Given that the environment is uncertain, given that this may impact the timing of decisions being made by our clients, we tell that it is better to be cautious in this environment and that’s why we have not revised our guidance for the entire year at this point, even though we have exceeded our guidance in Q1. So, all-round good performance in the different parameters we used to measure the company. So, I will now pass it on to my colleague S.D. Shibulal to give you more details about the performance in this quarter. Thank you.

S. D. Shibulal – Chief Operating Officer

Thank you, Kris. Let me start with Infosys 3.0. Our strategic direction has been rolled out to the market and we are seeing good traction with our clients. We have identified specific focus areas, which we believe are important to our clients. So, it is all about being relevant to the clients. It is all about being strengthening our strategic partnership with our clients. It is all about operating with them globally. It is also all about being relevant to all their parts of the business, operations part of their business, transformation piece, as well as where they do innovation for their clients or their customers.

We have realigned our organization completely to our strategic direction. We have created four go-to-market industry verticals. These are global verticals. They will operate globally with our clients. And these are FSI, manufacturing, retail and lifesciences and energy utilities and services. They are headed by people who have been with us for the last many years, who understand the clients as well Infosys very well.

We have also created three offerings at a very broad level, starting with the first one, business operations, which is application, development and maintenance, infrastructure management, independent validation, and business process management. Mostly the lights-on work which we do with our clients, here our focus will be to build efficiencies to increase productivity, to increase the business value which we deliver to our clients during these engagements. The second large piece will be the consulting and system integration piece. We have created this offering by combining our enterprise solutions, consulting and system integration. That piece gives us 31% of our revenue today. And we are seeing good traction with our clients.

The third piece is what Kris talked about. It is a new area of focus for us, product platforms and solutions. It also includes the new models of engagement, which we do with our clients. So, on the platform space we have the HRO platform, the B2B platform, iEngage digital marketing. So, out of the five deals, which we’ve got, actually most of them are iEngage deals. There are so different scenarios of iEngage, actually five different scenarios of iEngage, which are already in the market and we are seeing good traction.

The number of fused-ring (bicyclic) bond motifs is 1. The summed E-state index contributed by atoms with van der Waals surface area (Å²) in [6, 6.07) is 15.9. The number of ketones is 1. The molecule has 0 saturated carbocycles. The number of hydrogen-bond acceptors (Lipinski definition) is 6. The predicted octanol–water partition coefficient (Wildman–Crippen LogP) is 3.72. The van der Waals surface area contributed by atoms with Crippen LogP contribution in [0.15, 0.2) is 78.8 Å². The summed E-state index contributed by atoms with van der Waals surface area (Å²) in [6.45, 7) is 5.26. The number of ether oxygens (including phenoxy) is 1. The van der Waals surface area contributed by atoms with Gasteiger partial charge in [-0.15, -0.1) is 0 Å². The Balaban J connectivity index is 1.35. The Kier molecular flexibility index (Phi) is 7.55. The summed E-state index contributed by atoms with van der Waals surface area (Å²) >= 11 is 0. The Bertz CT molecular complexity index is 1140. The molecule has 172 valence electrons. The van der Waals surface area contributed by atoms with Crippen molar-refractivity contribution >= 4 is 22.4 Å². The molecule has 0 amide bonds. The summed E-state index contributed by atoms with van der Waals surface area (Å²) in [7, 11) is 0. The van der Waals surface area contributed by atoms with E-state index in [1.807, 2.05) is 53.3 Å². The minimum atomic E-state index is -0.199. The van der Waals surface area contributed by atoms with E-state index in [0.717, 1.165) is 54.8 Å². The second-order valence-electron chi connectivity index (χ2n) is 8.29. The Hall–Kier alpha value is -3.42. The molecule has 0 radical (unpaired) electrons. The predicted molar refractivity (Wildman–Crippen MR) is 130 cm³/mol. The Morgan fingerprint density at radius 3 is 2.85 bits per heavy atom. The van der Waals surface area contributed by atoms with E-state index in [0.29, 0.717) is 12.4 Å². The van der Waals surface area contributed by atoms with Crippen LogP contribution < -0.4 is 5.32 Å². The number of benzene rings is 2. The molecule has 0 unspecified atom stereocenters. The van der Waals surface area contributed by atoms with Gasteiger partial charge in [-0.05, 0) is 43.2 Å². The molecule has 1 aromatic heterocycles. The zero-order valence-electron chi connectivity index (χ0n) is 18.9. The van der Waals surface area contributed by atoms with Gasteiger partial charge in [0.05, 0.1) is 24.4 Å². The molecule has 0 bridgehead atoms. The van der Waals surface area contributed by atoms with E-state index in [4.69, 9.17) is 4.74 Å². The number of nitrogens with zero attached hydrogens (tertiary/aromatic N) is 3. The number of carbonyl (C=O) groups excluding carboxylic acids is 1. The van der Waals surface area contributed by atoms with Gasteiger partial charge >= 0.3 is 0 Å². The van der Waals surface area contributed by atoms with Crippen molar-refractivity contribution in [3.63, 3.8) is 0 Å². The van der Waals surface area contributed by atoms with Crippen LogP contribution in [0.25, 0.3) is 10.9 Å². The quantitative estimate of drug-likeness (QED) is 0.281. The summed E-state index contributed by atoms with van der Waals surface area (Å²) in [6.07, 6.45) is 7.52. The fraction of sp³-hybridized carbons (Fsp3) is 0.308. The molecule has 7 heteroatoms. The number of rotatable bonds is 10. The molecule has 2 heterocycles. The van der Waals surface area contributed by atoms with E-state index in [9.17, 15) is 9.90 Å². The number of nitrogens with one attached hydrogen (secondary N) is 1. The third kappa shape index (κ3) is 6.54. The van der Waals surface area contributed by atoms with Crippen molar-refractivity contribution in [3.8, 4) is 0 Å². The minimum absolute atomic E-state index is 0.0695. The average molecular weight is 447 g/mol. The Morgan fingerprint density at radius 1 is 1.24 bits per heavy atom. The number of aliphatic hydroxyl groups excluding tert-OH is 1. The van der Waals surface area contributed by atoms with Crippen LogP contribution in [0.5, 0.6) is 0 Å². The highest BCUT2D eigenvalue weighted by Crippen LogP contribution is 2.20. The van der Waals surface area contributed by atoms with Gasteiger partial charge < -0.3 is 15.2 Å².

We have multiple models when we want to create this platform, some cases we create our own platforms like Flypp or digital marketing, some cases we build it on other people’s intellectual property like for example iEngage uses one of the other Jive right, when iEngage uses Jive as the basic platform on which we have built it. In other cases like HRO, P2P we are hosting a third-party intellectual property. HRO uses Oracle and P2P uses SAP. So, they are different modules, which we are adapting to deliver this to our clients. These are delivered on pay-per-user. These are delivered on the cloud and it truly converts clients’ fixed cost to variable cost.

Now let me give you some color on various other parameters this quarter. U.S. has marginally grown ahead of Europe and rest of the world. U.S. revenue this quarter is 64.2%. Our segmentation has changed. Our revenue from business operations is 60% this includes business process management, consulting and systems integration gives 31.8%, product, platform and solutions 8.3%. And actually all the service we have grown this quarter. Business operation by 4%, consulting and systems integration by 4.5%, and product platforms and solutions quarter quarter-on-quarter by 5.3%. Our segmentation in the verticals reflect our go-to-market structures. FSI, which is banking financial services and insurance, was 35.4%. The growth was led by retail, which grew by 10.1% quarter-on-quarter.

As Kris said, our onsite percentage has marginally gone up, while volume growth is 4% across it was 6.8% onsite. We generally indicate higher levels of project start. We added 26 new clients this quarter, couple of them in the Fortune 500 Global and U.S. Number of clients, number of $1 million clients have gone up to 374. Number of $50 million clients went up from 28 to 34. Growth has been led by the top five this quarter. The top five grew by 8.2% and the non-top five grew by 3.6%. We have a 142 U.S. Global 500 and 154 Global 500 clients working with us.

With that, let me now hand off to Bala for the financial highlights. Thank you.

V. Balakrishnan – Chief Financial Officer